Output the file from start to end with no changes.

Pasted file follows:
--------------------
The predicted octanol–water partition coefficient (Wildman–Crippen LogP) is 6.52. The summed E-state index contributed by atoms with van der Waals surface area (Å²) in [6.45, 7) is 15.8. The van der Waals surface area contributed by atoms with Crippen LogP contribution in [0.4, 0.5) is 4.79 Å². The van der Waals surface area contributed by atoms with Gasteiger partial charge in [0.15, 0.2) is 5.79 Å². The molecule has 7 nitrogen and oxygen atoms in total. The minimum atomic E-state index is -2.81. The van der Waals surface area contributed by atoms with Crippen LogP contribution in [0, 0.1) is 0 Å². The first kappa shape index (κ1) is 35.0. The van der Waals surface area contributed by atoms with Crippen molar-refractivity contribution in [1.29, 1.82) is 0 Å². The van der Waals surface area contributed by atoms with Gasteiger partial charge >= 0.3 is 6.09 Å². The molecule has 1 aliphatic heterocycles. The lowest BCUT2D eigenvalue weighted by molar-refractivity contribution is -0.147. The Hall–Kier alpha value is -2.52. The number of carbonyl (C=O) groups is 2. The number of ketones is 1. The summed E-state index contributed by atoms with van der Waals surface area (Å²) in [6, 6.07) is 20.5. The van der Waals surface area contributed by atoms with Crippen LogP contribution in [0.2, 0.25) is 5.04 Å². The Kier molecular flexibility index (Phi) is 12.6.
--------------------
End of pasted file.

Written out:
The predicted octanol–water partition coefficient (Wildman–Crippen LogP) is 6.52. The summed E-state index contributed by atoms with van der Waals surface area (Å²) in [6.45, 7) is 15.8. The van der Waals surface area contributed by atoms with Crippen LogP contribution in [0.4, 0.5) is 4.79 Å². The van der Waals surface area contributed by atoms with Gasteiger partial charge in [0.15, 0.2) is 5.79 Å². The molecule has 7 nitrogen and oxygen atoms in total. The minimum atomic E-state index is -2.81. The van der Waals surface area contributed by atoms with Crippen LogP contribution in [0, 0.1) is 0 Å². The first kappa shape index (κ1) is 35.0. The van der Waals surface area contributed by atoms with Crippen molar-refractivity contribution in [1.29, 1.82) is 0 Å². The van der Waals surface area contributed by atoms with Gasteiger partial charge >= 0.3 is 6.09 Å². The molecule has 1 aliphatic heterocycles. The lowest BCUT2D eigenvalue weighted by molar-refractivity contribution is -0.147. The Hall–Kier alpha value is -2.52. The number of carbonyl (C=O) groups is 2. The number of ketones is 1. The summed E-state index contributed by atoms with van der Waals surface area (Å²) in [6, 6.07) is 20.5. The van der Waals surface area contributed by atoms with Crippen LogP contribution in [0.2, 0.25) is 5.04 Å². The Kier molecular flexibility index (Phi) is 12.6.